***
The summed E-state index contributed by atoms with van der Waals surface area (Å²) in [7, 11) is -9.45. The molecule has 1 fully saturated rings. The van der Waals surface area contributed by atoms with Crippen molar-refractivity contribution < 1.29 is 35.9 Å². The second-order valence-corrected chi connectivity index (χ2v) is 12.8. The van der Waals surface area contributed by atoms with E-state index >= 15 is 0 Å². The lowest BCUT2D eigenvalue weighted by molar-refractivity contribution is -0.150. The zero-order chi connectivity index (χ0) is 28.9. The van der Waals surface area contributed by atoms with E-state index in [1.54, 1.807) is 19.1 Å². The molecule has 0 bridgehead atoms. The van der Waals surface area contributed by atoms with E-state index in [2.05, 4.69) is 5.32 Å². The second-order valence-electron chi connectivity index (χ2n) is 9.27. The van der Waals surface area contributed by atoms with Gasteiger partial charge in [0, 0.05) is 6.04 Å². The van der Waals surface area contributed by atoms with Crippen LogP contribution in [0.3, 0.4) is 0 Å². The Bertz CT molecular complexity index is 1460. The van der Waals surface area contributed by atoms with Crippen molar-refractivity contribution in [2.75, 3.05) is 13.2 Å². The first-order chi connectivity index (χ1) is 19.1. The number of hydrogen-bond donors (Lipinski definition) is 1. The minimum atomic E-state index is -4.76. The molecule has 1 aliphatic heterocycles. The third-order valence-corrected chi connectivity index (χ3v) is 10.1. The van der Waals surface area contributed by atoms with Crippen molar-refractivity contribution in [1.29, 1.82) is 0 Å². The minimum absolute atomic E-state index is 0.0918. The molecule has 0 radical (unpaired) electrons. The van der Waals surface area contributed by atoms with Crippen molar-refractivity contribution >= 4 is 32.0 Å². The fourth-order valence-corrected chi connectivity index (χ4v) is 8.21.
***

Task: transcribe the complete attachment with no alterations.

The summed E-state index contributed by atoms with van der Waals surface area (Å²) in [7, 11) is -9.45. The molecule has 1 fully saturated rings. The van der Waals surface area contributed by atoms with Crippen molar-refractivity contribution < 1.29 is 35.9 Å². The second-order valence-corrected chi connectivity index (χ2v) is 12.8. The van der Waals surface area contributed by atoms with E-state index >= 15 is 0 Å². The lowest BCUT2D eigenvalue weighted by molar-refractivity contribution is -0.150. The zero-order chi connectivity index (χ0) is 28.9. The van der Waals surface area contributed by atoms with E-state index in [1.54, 1.807) is 19.1 Å². The molecule has 0 bridgehead atoms. The van der Waals surface area contributed by atoms with E-state index in [2.05, 4.69) is 5.32 Å². The second-order valence-electron chi connectivity index (χ2n) is 9.27. The van der Waals surface area contributed by atoms with Gasteiger partial charge in [0, 0.05) is 6.04 Å². The van der Waals surface area contributed by atoms with Crippen LogP contribution in [0.3, 0.4) is 0 Å². The Bertz CT molecular complexity index is 1460. The van der Waals surface area contributed by atoms with Crippen molar-refractivity contribution in [2.75, 3.05) is 13.2 Å². The first-order chi connectivity index (χ1) is 19.1. The number of hydrogen-bond donors (Lipinski definition) is 1. The minimum atomic E-state index is -4.76. The molecule has 1 aliphatic heterocycles. The third-order valence-corrected chi connectivity index (χ3v) is 10.1. The van der Waals surface area contributed by atoms with Crippen molar-refractivity contribution in [1.29, 1.82) is 0 Å². The minimum absolute atomic E-state index is 0.0918. The molecule has 0 radical (unpaired) electrons. The van der Waals surface area contributed by atoms with Crippen molar-refractivity contribution >= 4 is 32.0 Å². The fourth-order valence-corrected chi connectivity index (χ4v) is 8.21.